In British Columbia, if you gain what is known as “farm status” your property taxes are greatly reduced. You gain farm status through farm gate sales – a certain sized property has to earn so many dollars from the produce of the farm. As a new farm, it’s very challenging to have a reasonable cash crop in the first year. Pigs for meat are a relatively easy way to get most of the way there. Meanwhile, the relatively low effort care they require leaves us free to start developing the other infrastructure necessary to get other parts of the system going.


Pigs have been a staple of traditional farms in many cultures for thousands of years for a simple reason – they are an incredibly efficient way of growing food. A sow can reasonably have 2 litters a year (technically capable of 3), with each litter producing a dozen piglets.

And those little piglets grow like few other animals. They have the lowest baby to mother weight ratio – the piglets are teeny-tiny compared to the mom. And they grow to almost 300 pounds in less than six months (depending on the feed available, of course). And they’re omnivorous. They will eat practically anything. They love kitchen scraps, grubs, roots, nuts, fallen fruit, and things that have gone a bit manky (which we don’t give them). If you make cheese, the whey is pure nutrition for them. Pigs were the first waste-to-energy machines.

For the last few years, we’ve been getting half-a-pig as our pork for the year. We found that we were supplementing that a bit, so this year we plan to keep a whole pig to feed us. So, if you use us as a guide, one pig can take care of the protein and fat needs of two people for a year. So, one breeding pair of pigs could have enough piglets every year to feed almost 50 people (with all sorts of important caveats, of course, and no we aren’t planning on having anything close to that many pigs).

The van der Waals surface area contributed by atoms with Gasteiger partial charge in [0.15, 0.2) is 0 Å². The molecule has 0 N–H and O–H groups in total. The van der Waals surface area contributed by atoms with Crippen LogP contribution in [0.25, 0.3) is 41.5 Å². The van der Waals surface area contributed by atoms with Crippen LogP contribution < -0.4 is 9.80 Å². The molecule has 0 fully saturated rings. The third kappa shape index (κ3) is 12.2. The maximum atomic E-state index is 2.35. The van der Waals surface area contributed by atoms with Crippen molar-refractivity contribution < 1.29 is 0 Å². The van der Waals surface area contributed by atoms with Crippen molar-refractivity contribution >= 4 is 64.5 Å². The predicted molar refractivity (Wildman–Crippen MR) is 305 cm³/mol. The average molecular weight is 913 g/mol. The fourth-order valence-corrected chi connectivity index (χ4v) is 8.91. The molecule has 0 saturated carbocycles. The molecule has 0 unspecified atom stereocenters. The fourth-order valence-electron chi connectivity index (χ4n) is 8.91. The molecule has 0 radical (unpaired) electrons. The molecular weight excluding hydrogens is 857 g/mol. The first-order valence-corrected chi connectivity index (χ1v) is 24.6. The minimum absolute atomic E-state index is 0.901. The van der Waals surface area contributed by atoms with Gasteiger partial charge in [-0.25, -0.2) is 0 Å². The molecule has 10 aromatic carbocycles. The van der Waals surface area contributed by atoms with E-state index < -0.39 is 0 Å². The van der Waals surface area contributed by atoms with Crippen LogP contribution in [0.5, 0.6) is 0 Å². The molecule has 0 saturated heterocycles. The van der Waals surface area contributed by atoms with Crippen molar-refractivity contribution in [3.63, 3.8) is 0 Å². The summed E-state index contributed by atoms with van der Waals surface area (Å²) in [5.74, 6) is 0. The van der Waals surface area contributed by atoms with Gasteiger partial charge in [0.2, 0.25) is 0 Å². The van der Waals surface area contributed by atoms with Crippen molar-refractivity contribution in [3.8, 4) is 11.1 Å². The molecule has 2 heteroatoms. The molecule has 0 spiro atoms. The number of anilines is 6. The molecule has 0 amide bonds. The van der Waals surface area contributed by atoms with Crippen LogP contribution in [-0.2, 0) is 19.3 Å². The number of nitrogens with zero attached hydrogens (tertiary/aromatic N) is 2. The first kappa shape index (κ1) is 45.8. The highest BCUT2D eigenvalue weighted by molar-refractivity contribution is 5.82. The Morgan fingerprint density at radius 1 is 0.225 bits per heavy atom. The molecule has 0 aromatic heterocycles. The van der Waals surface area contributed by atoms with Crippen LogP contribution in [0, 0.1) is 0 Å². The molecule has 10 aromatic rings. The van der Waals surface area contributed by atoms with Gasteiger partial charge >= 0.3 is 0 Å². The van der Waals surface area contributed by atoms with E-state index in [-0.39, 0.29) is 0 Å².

The Plan

As a first year activity on a new farm and as it’s the first time we’ve had pigs, our goal this year is to keep things as simple as possible. In the future, we are hoping to find ways to avoid commercial pig feed and give the pigs access to more grazing variety. (Pigs are actually forest creatures and would probably prefer the underbrush of a forest to an open pasture.) But some of that will have to wait until next year or beyond.

We are leaning heavily on some very good friends of ours at Hidden Track Farm in Saanich, BC who have been raising pigs for a few years and are taking a year off of pigs to focus on other aspects of their farming operation. We think of them as our mentors and they’ve been sharing information, resources, and even equipment with us. We’ll even be able to sell our pigs to their existing customer list as well as our neighbours on Pender.